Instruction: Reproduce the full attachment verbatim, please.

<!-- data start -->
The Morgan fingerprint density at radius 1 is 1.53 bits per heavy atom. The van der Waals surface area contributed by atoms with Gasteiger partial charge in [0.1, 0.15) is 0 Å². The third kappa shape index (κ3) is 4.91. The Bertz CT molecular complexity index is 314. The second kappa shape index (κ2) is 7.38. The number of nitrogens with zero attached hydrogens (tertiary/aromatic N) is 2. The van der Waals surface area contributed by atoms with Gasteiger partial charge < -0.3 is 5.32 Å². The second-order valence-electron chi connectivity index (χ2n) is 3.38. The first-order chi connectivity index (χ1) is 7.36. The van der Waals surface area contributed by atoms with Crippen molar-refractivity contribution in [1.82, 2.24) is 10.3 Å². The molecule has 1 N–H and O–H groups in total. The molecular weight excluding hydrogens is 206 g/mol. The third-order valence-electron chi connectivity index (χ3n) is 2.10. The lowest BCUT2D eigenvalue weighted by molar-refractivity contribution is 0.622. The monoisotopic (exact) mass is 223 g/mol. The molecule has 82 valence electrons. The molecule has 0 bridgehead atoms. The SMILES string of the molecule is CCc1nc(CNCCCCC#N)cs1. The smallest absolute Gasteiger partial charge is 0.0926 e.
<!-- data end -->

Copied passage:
The Morgan fingerprint density at radius 1 is 1.53 bits per heavy atom. The van der Waals surface area contributed by atoms with Gasteiger partial charge in [0.1, 0.15) is 0 Å². The third kappa shape index (κ3) is 4.91. The Bertz CT molecular complexity index is 314. The second kappa shape index (κ2) is 7.38. The number of nitrogens with zero attached hydrogens (tertiary/aromatic N) is 2. The van der Waals surface area contributed by atoms with Gasteiger partial charge < -0.3 is 5.32 Å². The second-order valence-electron chi connectivity index (χ2n) is 3.38. The first-order chi connectivity index (χ1) is 7.36. The van der Waals surface area contributed by atoms with Crippen molar-refractivity contribution in [1.82, 2.24) is 10.3 Å². The molecule has 1 N–H and O–H groups in total. The molecular weight excluding hydrogens is 206 g/mol. The third-order valence-electron chi connectivity index (χ3n) is 2.10. The lowest BCUT2D eigenvalue weighted by molar-refractivity contribution is 0.622. The monoisotopic (exact) mass is 223 g/mol. The molecule has 82 valence electrons. The molecule has 0 bridgehead atoms. The SMILES string of the molecule is CCc1nc(CNCCCCC#N)cs1. The smallest absolute Gasteiger partial charge is 0.0926 e.